Rock 'N Wrestle (Melbourne House) Review | Computer Gamer - Everygamegoing

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Rock 'N Wrestle
By Melbourne House
Spectrum 48K/128K

 
Published in Computer Gamer #12

Rock 'N Wrestle is written by the authors of Way Of The Exploding Fist. Tony Hetherington grapples with the latest sporting challenge from Melbourne House.

Rock 'N Wrestle

You are Gorgeous Greg. The blonde hero that wants to be the world champion wrestler. Unfortunately nine of the meanest and nastiest characters in the world stand in your way, and you have to fight them all.

Before you make your bid you will have to learn the 25 possible moves that are all joystick-controlled and a few tricks to give you a fighting chance of surviving in the ring.

Rock 'N Wrestle can be played by either one or two players. In the two player game, each contestant selects one of the wrestlers and has a straight contest with the first to get two falls the winner.

If you are playing against the computer, you have to take on and beat each of the nine top ranked wrestlers over three minutes bouts.

If you win a contest you're in the ring with the next wrestler before the crowds cheer have died down.

It is somewhat unlikely that you will do this in your first attempt so points are awarded to you for completed moves so you can follow your progress.

Getting To Grips

Before you can leap in the ring and start grappling with the world's best wrestlers you will have to learn and practise the 25 moves that are available to you.

Each is selected by pushing the joystick in only four directions with each move leading to a selection of others.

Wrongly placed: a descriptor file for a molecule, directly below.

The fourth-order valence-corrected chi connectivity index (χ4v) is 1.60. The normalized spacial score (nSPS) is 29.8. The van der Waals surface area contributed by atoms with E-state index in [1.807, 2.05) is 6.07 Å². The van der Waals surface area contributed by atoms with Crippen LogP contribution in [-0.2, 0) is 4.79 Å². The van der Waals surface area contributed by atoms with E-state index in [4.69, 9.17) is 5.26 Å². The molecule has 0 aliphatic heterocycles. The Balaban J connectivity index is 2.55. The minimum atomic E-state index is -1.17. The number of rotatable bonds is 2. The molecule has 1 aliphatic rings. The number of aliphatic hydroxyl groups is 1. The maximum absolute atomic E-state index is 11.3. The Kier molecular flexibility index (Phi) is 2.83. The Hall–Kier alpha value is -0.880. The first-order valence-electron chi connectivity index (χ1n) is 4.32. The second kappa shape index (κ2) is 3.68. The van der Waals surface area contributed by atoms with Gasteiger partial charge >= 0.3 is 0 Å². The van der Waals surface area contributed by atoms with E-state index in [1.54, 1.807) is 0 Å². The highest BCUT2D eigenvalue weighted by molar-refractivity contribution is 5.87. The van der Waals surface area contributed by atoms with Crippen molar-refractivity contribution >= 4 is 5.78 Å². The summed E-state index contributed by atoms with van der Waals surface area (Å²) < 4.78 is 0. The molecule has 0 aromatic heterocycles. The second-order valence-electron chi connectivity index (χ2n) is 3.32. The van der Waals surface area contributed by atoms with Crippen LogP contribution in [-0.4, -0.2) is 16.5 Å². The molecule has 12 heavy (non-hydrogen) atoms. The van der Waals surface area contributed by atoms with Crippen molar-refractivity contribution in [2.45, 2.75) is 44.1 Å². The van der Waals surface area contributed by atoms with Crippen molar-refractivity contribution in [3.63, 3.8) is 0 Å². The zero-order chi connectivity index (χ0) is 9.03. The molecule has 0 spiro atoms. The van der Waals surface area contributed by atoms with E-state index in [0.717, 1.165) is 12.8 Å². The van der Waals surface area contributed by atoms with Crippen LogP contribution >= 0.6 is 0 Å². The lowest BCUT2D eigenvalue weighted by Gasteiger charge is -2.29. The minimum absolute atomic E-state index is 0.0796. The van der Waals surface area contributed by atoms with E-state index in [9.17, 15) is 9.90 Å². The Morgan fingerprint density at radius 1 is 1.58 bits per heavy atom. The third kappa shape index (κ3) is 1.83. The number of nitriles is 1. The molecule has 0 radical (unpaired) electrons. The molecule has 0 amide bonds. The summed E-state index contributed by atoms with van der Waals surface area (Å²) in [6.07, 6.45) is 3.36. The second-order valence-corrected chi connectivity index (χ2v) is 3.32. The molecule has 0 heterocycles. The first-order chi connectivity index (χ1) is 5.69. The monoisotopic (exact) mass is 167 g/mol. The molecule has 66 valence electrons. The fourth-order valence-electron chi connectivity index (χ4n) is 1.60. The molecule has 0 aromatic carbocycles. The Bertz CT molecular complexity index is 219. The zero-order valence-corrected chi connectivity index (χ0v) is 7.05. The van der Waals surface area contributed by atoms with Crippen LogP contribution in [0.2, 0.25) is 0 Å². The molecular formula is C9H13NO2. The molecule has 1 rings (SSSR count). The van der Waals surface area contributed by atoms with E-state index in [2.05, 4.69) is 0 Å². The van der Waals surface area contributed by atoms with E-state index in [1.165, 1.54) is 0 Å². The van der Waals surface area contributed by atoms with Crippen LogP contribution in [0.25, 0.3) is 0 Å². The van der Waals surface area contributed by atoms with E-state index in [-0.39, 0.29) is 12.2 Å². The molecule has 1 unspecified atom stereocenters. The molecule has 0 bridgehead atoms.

As in Exploding Fist, the best way to learn the moves is to set up a two player game and, by using only one joystick, practise on an opponent that isn't trying to win.

Where Rock 'N Wrestle differs considerably from Fist, and why no player can assume he'll soon be world champion, is that the action takes place in the whole ring and not just in a straight line. Therefore your opponent won't just strike from in front or behind but from both sides as well.

Consequently, the result of your joystick will depend on the direction in which you are facing.

For example, pulling the joystick back while facing your opponent up the screen will result in a kick but will become a forearm jolt if you are facing to the right of the screen.

This is at first confusing but soon becomes second nature as you track your wrestler round the ring. The way the moves lead from one to the other is also well organised and allows you to follow the action without reaching for the instructions mid-flight.

For example, instead of kicking, punching or kneeing your opponent when standing by him you can attempt to grab him in a front headlock, full nelson or armlock depending on which way round he's facing. Once you've got him in your grips, you can either lift him about your head for an aeroplane spin or body smash or deliver a quick headbutt or devastating back-breaking drop on your knee or perhaps even throw him over your shoulder onto the canvas. When he's on the canvas you can deliver a quick kick in the ribs, an elbow drop, attempt to pin him down for a count of three (a fall) or you can even climb on the top of the ropes and leap on him from a great height.

My favourite move is the arm spin where you grab your opponent's arm and spin him around, faster and faster, in a circle until you let him fly off into one of the ropes. Then all you have to do is wait for the rebound when you can deliver a chop to the throat, flying body press or dropkick that will usually end the bout.

Frantic journey waggling is never far away from any sports simulation and Rock 'N Wrestle is no exception since this can get you out of a lot of trouble. In fact, whenever your opponent has his hands on you, you should start waggling frantically as this might get you free.